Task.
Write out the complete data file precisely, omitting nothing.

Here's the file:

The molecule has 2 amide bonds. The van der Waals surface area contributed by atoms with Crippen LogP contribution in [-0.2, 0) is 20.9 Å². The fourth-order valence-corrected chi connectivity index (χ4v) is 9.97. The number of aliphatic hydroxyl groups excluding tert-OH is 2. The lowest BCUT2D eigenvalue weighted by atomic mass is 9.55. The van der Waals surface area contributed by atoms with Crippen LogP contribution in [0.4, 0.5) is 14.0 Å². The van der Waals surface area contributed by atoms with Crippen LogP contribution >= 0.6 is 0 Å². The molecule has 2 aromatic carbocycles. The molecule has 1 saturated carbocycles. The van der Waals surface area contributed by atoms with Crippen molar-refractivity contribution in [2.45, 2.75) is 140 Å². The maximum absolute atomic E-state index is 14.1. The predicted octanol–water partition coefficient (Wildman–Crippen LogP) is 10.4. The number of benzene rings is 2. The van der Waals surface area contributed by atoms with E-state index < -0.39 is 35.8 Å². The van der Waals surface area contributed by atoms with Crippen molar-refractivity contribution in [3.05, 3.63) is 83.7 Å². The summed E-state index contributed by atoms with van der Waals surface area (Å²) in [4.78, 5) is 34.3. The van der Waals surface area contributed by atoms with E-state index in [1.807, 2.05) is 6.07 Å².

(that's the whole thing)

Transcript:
The molecule has 2 amide bonds. The van der Waals surface area contributed by atoms with Crippen LogP contribution in [-0.2, 0) is 20.9 Å². The fourth-order valence-corrected chi connectivity index (χ4v) is 9.97. The number of aliphatic hydroxyl groups excluding tert-OH is 2. The lowest BCUT2D eigenvalue weighted by atomic mass is 9.55. The van der Waals surface area contributed by atoms with Crippen LogP contribution in [0.4, 0.5) is 14.0 Å². The van der Waals surface area contributed by atoms with Crippen LogP contribution >= 0.6 is 0 Å². The molecule has 2 aromatic carbocycles. The molecule has 1 saturated carbocycles. The van der Waals surface area contributed by atoms with Crippen molar-refractivity contribution in [2.45, 2.75) is 140 Å². The maximum absolute atomic E-state index is 14.1. The predicted octanol–water partition coefficient (Wildman–Crippen LogP) is 10.4. The number of benzene rings is 2. The van der Waals surface area contributed by atoms with E-state index < -0.39 is 35.8 Å². The van der Waals surface area contributed by atoms with Crippen molar-refractivity contribution in [3.05, 3.63) is 83.7 Å². The summed E-state index contributed by atoms with van der Waals surface area (Å²) in [4.78, 5) is 34.3. The van der Waals surface area contributed by atoms with E-state index in [1.807, 2.05) is 6.07 Å².